can bird poop make you go blind

A young woman in Fredericton is singing on the street to call attention to the disease that made her blind.

Cryptococcus meningitis is a potentially fatal swelling of the membranes surrounding the brain. The disease is caused by fungus that lives in the guts of pigeons and other birds, such as chickens.

The 24-year-old was living in a house that had a pile of pigeon feces in the attic, and she also had a compromised immune system from chemotherapy .

“A reverse migraine — I needed light, I needed sound. I needed neck massages. Couldnt lay down, couldnt sit up. Couldnt eat. I was vomiting. And then I started having double vision, quadruple vision, then seizures. And then I ended up in hospital,” she said as she described her symptoms.

“I think its pretty common sense. Move to avoid being in a situation where there are a lot of pigeon droppings, particularly if youre disturbing them, cleaning them up, sweeping them,” Forward said.

“Those kind of situations should certainly be avoided. But if youre in the park that has some pigeons around, I think the risk is infinitely small.”

Pigeons are part of the urban landscape, but they are known to carry a long list of disease-causing organisms — such as Chlamydia and salmonella.

That, along with complaints about them damaging roofs, led Fredericton to add pigeons to the citys animal control bylaw last year.

Richards wants to make sure people know the risk of coming into contact with pigeon feces.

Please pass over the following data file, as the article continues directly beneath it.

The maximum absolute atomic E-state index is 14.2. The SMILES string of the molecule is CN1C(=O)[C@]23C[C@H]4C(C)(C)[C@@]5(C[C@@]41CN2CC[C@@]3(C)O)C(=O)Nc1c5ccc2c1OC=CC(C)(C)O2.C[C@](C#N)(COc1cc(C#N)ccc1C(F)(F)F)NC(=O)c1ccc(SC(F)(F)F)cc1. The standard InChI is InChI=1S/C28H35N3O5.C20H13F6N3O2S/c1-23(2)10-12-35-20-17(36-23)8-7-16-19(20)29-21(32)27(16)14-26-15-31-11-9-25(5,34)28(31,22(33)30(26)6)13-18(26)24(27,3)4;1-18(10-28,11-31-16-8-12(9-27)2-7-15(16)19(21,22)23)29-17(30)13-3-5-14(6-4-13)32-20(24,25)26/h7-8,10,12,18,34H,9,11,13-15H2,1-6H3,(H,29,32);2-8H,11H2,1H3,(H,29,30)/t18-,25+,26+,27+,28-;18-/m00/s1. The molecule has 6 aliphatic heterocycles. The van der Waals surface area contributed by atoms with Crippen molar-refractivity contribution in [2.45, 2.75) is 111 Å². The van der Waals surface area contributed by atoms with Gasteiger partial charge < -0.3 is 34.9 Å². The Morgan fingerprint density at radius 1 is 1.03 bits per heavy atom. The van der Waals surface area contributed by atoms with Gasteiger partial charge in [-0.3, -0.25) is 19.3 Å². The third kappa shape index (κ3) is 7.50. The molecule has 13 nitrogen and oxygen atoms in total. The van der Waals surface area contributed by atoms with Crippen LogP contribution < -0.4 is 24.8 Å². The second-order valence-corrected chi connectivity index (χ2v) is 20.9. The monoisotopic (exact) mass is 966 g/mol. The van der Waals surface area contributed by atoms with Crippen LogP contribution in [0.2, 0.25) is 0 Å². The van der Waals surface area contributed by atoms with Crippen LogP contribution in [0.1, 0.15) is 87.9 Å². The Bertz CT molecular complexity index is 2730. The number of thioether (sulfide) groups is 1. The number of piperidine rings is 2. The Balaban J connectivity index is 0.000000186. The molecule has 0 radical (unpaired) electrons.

“To draw attention, to raise awareness so people will ask questions, so they will know what the symptoms are,” Richards said. “So that way, they can be warned ahead of time, before what happened to me happens to them.”

Next month, shell be going to a school sponsored by the Canadian National Institute for the Blind to finish high school and to get matched with a seeing-eye dog.

More Than Tired Eyes

As expected, I felt fine by the end of the weekend. Even the thought of that 6:30 AM alarm clock for the following morning didn’t bother me too much. (After all, I had less than 20 days until my four-week semester break!) But on Monday morning, as soon as the news started on the radio, I peered out from under the pillow. and I was unable to see the radio because my right eye was so tired. And even as I made the 46-mile drive to work, it seemed like my eyes were having trouble focusing. But Mondays are the days when nothing ever goes exactly as planned.

But my eye condition worsened over the course of the following two weeks. Lines that were straight didn’t appear that way. Even telephone poles curved. I would see what appeared to be two cars about to collide, only to find out later that I was seeing double. In addition to the lengthy commute to work, I had to travel in order to oversee student teachers. This wasn’t the time to call in sick . I tried to ignore it, assuming that my body was either singing the over-30 blues or collapsing uncharacteristically early for the Christmas break. Still, I thought, perhaps an eye examination was in order.

A Not-So-Rare, Dangerous Disease

Eventually, I went to see a reputable family optometrist, and everything seemed normal enough until he said, “I need to get some pictures to show you.” Then, he drew some diagrams that indicated trouble in addition to explaining how the interior of the eye is assembled. He thought my symptoms were serious enough to schedule an appointment for me to see an ophthalmologist at a nearby university hospital. It appears that I had symptoms of a disease he hadn’t seen in 20 years. (My thoughts began to race: Christmas was coming up in less than a week.) I had to go shopping. Finals needed to be graded. And all of this was just the result of pressure, wasn’t it?).